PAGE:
In a comment a few months ago, SurplusValue mentioned ethical tourism. It was a word he more or less made up for himself, but that doesn’t mean it doesn’t exist.
In fact, a lot of thought has been given to ethical tourism. From what I can tell after a very brief look into the topic, there seem to be two basic aspects that the average person will think of when they consider the impact of their tourism: environmental and social.
As vegans, would our view be much different? There might be more things we would boycott and different things we’d help out on, but overall I don’t think there is much difference.
There also seem to be two different types of “ethical tourism”. One is to travel for the purpose of helping out, the other is to travel and have a responsible holiday, supporting the local people without diminishing their natural resources, making smart ecological choices.
Of course on a smaller scale most of us practice the responsible holiday type of ethical tourism as a matter of course. We avoid the zoos and patronize the vegan friendly restaurants. I have written to a city where a local bar had a disgusting “tradition” of offering live goldfish shots, and I explained to the tourism board of that city that such a view of their city made my marathon-race destination decision for me, that I would be going to a different race that weekend and encouraging my friends to do the same.
As it turns out, I wasn’t able to run a marathon at all, but I was not just talking in that letter. I researched what the city had to offer that might bring me there, and then found another city that had a marathon that same weekend; it was pure luck that the other city had a reputation for being sensitive to animal issues and vegan friendly. The time frame was right as well – if I hadn’t ended up with an injury, unable to run for months, I would have been ready for a marathon around that weekend. This means that when I wrote to the city, I was being honest – I would have considered it as a race destination, but because of my strong feelings about the goldfish shot “tradition”, I would have instead chosen a different city, and the weekend that city had their marathon was actually a weekend I would have been running a marathon had my injury allowed it. I have no idea if my letter made a difference, but when a city or a region looks at how they are “marketing” themselves to tourists, these things do matter.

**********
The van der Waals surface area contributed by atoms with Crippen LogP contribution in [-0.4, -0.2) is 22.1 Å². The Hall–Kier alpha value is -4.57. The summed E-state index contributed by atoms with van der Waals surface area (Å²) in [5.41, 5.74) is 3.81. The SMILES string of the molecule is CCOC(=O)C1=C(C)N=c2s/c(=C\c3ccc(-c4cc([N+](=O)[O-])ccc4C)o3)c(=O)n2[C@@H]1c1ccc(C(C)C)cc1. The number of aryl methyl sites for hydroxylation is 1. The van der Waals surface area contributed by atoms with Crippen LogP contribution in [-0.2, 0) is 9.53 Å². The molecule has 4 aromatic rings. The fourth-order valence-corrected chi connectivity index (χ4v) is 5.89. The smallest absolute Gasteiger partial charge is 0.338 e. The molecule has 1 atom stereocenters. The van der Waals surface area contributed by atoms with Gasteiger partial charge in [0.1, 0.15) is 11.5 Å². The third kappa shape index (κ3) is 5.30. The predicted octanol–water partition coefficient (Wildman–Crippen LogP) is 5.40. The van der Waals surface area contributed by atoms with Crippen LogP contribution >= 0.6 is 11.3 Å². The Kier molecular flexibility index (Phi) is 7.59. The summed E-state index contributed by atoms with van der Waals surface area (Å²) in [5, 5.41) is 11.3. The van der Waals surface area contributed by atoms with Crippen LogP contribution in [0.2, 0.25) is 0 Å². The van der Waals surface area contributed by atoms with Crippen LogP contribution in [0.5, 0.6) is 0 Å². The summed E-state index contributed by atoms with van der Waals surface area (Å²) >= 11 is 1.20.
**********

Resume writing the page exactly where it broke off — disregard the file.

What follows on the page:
We make the greatest impact if we all make our voices heard. Not just to each other, but to the people who will care that we decided not to give our money to them. Other groups, no greater in number than us, are catered to, probably because they are louder and make their expectations known.
So SurplusValue telling the Kofa NWR managers that their decisions were impacting where he spent his ethical tourism dollars, that was a strong and valid statement to make. Boycotting a park, a region, in protest against decisions they have made or practices they have, that is essentially the same thing that we do by avoiding Sea World and any place we know exploits animals.
There is more we can do that would fall into ethical tourism, I gave only a couple of examples, and I only talked about one of the types of ethical tourism. We think about all of our consumption choices and the ethics of them on a daily basis; our approach to tourism should be no different. If we decide to boycott a city, park, or region, we should let the managers and tourism boards know. Money talks loudly to them, just as it does to companies.